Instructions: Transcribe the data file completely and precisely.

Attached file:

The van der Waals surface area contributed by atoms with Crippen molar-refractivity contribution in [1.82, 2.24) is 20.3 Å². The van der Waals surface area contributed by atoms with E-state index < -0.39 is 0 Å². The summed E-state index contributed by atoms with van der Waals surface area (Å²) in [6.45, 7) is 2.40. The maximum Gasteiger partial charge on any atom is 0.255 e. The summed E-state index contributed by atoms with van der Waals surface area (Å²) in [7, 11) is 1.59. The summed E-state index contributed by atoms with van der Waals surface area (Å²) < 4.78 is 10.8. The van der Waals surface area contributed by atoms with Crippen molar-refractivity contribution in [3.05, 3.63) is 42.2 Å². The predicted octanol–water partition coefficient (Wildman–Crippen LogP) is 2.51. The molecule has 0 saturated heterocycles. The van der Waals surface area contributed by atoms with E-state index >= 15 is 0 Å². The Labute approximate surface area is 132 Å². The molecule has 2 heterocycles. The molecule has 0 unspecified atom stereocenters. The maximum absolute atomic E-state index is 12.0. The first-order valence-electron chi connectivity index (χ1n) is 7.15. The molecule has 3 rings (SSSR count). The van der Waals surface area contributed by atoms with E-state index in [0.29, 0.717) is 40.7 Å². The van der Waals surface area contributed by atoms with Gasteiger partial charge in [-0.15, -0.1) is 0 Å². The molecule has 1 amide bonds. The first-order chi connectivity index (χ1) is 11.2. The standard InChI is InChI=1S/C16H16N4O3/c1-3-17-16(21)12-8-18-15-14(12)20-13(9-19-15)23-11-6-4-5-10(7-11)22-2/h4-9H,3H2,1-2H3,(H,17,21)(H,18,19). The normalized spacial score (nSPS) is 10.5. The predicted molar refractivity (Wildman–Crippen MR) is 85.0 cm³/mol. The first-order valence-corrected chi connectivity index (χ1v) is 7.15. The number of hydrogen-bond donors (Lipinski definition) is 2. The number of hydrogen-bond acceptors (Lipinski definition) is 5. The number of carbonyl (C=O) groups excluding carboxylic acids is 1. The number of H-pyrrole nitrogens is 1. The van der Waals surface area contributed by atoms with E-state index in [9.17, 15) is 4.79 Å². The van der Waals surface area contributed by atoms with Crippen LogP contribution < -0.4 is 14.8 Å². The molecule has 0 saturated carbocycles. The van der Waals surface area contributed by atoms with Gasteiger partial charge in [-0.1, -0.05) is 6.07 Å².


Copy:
The van der Waals surface area contributed by atoms with Crippen molar-refractivity contribution in [1.82, 2.24) is 20.3 Å². The van der Waals surface area contributed by atoms with E-state index < -0.39 is 0 Å². The summed E-state index contributed by atoms with van der Waals surface area (Å²) in [6.45, 7) is 2.40. The maximum Gasteiger partial charge on any atom is 0.255 e. The summed E-state index contributed by atoms with van der Waals surface area (Å²) in [7, 11) is 1.59. The summed E-state index contributed by atoms with van der Waals surface area (Å²) < 4.78 is 10.8. The van der Waals surface area contributed by atoms with Crippen molar-refractivity contribution in [3.05, 3.63) is 42.2 Å². The predicted octanol–water partition coefficient (Wildman–Crippen LogP) is 2.51. The molecule has 0 saturated heterocycles. The van der Waals surface area contributed by atoms with E-state index >= 15 is 0 Å². The Labute approximate surface area is 132 Å². The molecule has 2 heterocycles. The molecule has 0 unspecified atom stereocenters. The maximum absolute atomic E-state index is 12.0. The first-order valence-electron chi connectivity index (χ1n) is 7.15. The molecule has 3 rings (SSSR count). The van der Waals surface area contributed by atoms with E-state index in [0.29, 0.717) is 40.7 Å². The van der Waals surface area contributed by atoms with Gasteiger partial charge in [-0.15, -0.1) is 0 Å². The molecule has 1 amide bonds. The first-order chi connectivity index (χ1) is 11.2. The standard InChI is InChI=1S/C16H16N4O3/c1-3-17-16(21)12-8-18-15-14(12)20-13(9-19-15)23-11-6-4-5-10(7-11)22-2/h4-9H,3H2,1-2H3,(H,17,21)(H,18,19). The normalized spacial score (nSPS) is 10.5. The predicted molar refractivity (Wildman–Crippen MR) is 85.0 cm³/mol. The first-order valence-corrected chi connectivity index (χ1v) is 7.15. The number of hydrogen-bond donors (Lipinski definition) is 2. The number of hydrogen-bond acceptors (Lipinski definition) is 5. The number of carbonyl (C=O) groups excluding carboxylic acids is 1. The number of H-pyrrole nitrogens is 1. The van der Waals surface area contributed by atoms with E-state index in [9.17, 15) is 4.79 Å². The van der Waals surface area contributed by atoms with Crippen LogP contribution < -0.4 is 14.8 Å². The molecule has 0 saturated carbocycles. The van der Waals surface area contributed by atoms with Gasteiger partial charge in [-0.1, -0.05) is 6.07 Å².